Learn and Lead

About continual learning and leadership

Tech Support Meme and Understanding your Audience

Tony Karrer’s blog had this very hilarious take on technology adoption. Karl Kapp follows it up with another one. And there are many more that provide the humorous side of tech support calls. Sometimes I wonder if the incidents narrated in most of these conversations are actually urban legends. Do such users actually exist who would ask there is the “Any key” on the keyboard? And what assumptions do we make of our users when we create a learning module? I wonder if there are any foundation courses that use these tech support memes to tell the users that there isn’t any key labeled ANY (or NE for that matter) on the keyboard. In most cases elearning courses are expected to be designed and developed for minimum levels of audience knowledge, which can easily lead to the pitfall of mistaking about our audience's pre-requisite knowledge. The key is to understand your audience and build content that doesn’t insult their intelligence.



eCube – Progress So Far

We have made a modest beginning to the eCube experiment. In the first month, we have had 26 posts from 10 authors besides me. Additionally, there have been 24 comments posted. So the team is participating.

As I mentioned in my previous post, eCube is an experiment in reflective learning using Web 2.0 tools. This is also an experiment to bring in a learning culture in the organization, and an attempt to solve the business need of enhancing skills of a large diverse and divergent team of instructional designers and content developers.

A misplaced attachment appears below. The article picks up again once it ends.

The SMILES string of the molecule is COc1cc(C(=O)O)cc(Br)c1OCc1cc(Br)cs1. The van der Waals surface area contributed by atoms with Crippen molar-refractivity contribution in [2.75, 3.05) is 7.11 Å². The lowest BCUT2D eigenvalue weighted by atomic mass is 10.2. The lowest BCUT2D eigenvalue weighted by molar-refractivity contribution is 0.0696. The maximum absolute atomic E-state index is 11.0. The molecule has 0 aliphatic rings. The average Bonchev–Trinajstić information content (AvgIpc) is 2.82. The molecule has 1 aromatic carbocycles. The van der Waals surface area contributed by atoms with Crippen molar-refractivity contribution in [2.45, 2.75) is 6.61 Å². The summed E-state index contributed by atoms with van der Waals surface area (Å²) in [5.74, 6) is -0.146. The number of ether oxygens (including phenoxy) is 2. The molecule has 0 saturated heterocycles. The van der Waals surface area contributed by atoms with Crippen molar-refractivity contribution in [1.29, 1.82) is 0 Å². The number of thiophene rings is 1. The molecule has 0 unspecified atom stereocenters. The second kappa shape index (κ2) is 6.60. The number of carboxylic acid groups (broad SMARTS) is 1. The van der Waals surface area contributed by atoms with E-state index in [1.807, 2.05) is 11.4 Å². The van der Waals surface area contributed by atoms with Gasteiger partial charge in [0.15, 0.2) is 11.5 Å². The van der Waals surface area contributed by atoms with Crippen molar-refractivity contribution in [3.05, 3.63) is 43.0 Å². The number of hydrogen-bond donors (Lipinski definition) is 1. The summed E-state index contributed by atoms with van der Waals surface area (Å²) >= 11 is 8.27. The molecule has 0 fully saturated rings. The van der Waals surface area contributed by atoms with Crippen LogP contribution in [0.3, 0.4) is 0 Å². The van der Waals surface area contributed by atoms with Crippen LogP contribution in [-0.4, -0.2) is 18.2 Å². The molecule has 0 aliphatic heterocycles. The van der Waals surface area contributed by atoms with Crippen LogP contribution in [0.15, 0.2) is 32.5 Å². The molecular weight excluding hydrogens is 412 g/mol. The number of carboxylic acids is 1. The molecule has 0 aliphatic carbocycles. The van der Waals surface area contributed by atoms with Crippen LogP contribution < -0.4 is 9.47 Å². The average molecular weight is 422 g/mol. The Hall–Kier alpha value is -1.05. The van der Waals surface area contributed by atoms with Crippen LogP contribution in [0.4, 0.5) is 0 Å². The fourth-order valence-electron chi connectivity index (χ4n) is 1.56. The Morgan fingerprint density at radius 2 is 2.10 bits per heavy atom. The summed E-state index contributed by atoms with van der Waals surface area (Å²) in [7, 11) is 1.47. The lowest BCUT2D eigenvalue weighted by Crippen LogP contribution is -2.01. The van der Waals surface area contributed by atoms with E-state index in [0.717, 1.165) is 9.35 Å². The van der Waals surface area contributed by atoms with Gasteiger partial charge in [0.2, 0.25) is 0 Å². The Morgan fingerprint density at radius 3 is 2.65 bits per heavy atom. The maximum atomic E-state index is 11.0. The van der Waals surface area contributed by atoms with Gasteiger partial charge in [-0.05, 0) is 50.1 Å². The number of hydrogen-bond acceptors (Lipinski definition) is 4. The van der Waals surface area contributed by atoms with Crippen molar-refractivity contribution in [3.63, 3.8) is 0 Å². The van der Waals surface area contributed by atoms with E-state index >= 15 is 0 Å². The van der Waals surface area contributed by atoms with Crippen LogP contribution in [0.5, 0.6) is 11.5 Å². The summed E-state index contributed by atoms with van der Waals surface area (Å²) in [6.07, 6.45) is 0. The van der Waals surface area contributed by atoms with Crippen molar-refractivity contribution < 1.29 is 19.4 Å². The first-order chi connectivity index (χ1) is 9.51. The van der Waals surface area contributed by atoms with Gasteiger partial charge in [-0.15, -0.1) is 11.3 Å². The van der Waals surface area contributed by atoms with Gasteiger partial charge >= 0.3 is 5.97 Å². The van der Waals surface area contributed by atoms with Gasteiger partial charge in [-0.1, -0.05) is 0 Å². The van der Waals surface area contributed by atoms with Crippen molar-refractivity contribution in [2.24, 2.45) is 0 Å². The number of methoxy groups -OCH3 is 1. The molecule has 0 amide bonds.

I started by simply creating a team blog and inviting people to start contributing to this blog. Some of the things that have worked:

  • I initially invited a few people who I thought should contribute. I was also recommended some names of people who might contribute. So I quickly included them and that helped.
  • I sent regular reminders to people to contribute to the blog. I created a list of potential topics that authors could write on.
  • Using Google Reader, I share posts that I think might be useful to the group. I have an RSS feed of my shared items on the eCube blog.
  • To initiate more participation, I have added Outbrain’s rating widget. A little widget displays the most popular posts on the blog.
  • Added a link to the eCube blog on the employee portal within the firewall. This has added more traffic to the blog.
  • Peer push - as authors contribute I get requests by others to be added as authors to the blog.

I am still learning to use wikis. Hopefully I will be able to integrate this experiment with the corporate wiki in the near future.

Related posts:

Michael Martin – Creating an Organizational Culture of Reflective Practice

Tony Karrer – PLE and PWLE posts

Ray Sims – Motivation for Technology Adoption by End-Users

Ratings by Outbrain

I discovered ratings by Outbrain and am loving it. Very simple to install on your blog, it puts an unobtrusive widget to allow readers to rate your posts. The software is still in beta stage so somethings aren't easy to find on your own. You need to write to them to get your ratings report on their site. And you need to add an extra bit of code in the widget to make the most popular posts visible on your site (add var OB_showMP = true; as first line after script language tag).

But all in all, a great little widget to interact with readers.

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Disclaimer: The opinions expressed here are my personal opinions. Content published here is not read or approved in advance by my employers and does not necessarily reflect the views and opinions of my employers.

Creative Commons License This work by Manish Mohan is licensed under a Creative Commons Attribution-Noncommercial-Share Alike 2.5 India License.

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